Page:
• If Oregon taxable income is more than $1 million, multiply the amount that is more than $1 million by 7.6 percent, and add $66,000.

For tax years beginning January 1, 2011 and before January 1, 2013:
  • If Oregon taxable income is $250,000 or less, multiply Oregon taxable income by 6.6 percent (not below zero).
  • If Oregon taxable income is more than $250,000, multiply the amount that is more than $250,000 by 7.6 percent, and add $16,500.

For tax years beginning January 1, 2009 and before January 1, 2011:
  • If Oregon taxable income is $250,000 or less, multiply Oregon taxable income by 6.6 percent (not below zero).
  • If Oregon taxable income is more than $250,000, multiply the amount that is more than $250,000 by 7.9 percent, and add $16,500.

For tax years beginning prior to January 1, 2009:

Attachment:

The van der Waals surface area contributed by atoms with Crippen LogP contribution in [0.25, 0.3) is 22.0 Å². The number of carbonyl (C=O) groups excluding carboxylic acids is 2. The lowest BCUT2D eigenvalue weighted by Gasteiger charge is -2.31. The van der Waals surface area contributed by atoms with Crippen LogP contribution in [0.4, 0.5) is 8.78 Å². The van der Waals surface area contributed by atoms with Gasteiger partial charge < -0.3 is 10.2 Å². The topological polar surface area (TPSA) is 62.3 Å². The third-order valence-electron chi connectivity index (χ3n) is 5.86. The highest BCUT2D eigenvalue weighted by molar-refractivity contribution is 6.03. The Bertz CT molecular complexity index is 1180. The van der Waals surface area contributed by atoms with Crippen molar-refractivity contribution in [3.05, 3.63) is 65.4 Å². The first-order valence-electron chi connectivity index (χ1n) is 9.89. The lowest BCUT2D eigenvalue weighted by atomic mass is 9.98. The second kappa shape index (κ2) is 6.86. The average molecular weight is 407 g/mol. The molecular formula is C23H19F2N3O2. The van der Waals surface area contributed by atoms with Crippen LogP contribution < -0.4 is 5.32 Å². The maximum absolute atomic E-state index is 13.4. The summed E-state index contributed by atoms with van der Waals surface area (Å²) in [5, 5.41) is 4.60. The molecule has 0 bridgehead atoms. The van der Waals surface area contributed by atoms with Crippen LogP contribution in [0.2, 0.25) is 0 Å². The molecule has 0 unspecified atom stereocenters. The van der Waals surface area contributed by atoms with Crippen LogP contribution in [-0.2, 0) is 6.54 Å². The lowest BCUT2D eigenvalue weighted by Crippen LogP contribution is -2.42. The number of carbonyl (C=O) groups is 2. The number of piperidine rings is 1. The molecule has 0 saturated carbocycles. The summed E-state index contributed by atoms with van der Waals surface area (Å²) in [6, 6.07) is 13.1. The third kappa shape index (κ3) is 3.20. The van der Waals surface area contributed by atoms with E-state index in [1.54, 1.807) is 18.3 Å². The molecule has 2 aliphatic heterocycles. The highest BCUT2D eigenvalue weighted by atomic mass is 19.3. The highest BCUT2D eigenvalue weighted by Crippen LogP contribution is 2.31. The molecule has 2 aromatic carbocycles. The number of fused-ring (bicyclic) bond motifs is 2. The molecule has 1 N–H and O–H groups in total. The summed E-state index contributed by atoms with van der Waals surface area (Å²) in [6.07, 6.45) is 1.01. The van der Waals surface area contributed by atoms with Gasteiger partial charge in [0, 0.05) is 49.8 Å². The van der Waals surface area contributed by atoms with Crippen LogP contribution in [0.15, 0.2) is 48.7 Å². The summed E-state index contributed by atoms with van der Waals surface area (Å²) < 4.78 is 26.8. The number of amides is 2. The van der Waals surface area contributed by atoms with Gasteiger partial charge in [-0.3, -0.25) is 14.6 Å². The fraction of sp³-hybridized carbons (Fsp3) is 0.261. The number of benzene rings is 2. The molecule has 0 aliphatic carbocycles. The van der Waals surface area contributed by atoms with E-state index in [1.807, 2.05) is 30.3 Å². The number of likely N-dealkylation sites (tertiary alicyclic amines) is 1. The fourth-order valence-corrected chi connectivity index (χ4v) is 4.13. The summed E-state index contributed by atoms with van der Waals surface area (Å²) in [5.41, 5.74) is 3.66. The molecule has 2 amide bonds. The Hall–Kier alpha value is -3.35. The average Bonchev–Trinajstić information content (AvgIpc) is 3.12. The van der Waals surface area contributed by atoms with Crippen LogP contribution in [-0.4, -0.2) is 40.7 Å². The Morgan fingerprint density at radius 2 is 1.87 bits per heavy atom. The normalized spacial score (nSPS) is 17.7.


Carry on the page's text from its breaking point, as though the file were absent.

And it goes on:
• Multiply Oregon taxable income by 6.6 percent.

2. What is the tax rate and minimum tax for S corporations?

  • S corporation excise tax filers pay the greater of calculated tax (if any) or minimum tax.
  • S corporation income tax filers pay calculated tax (if any).
  • Income tax filers don’t pay minimum tax.

Minimum tax

  • For tax years beginning on or after January 1, 2009, S corporation minimum tax for excise filers is $150.
  • For tax years beginning prior to January 1, 2009, S corporation minimum tax for excise filers is $10.
Calculated tax
  • S corporation taxpayers without federal taxable income, built-in gains, or excess net passive income do not have a calculated tax. 
  • S corporation taxpayers with federal taxable income, built-in gains, or excess net passive income compute calculated tax as stated for the applicable tax year below.
For tax years beginning January 1, 2013 and later: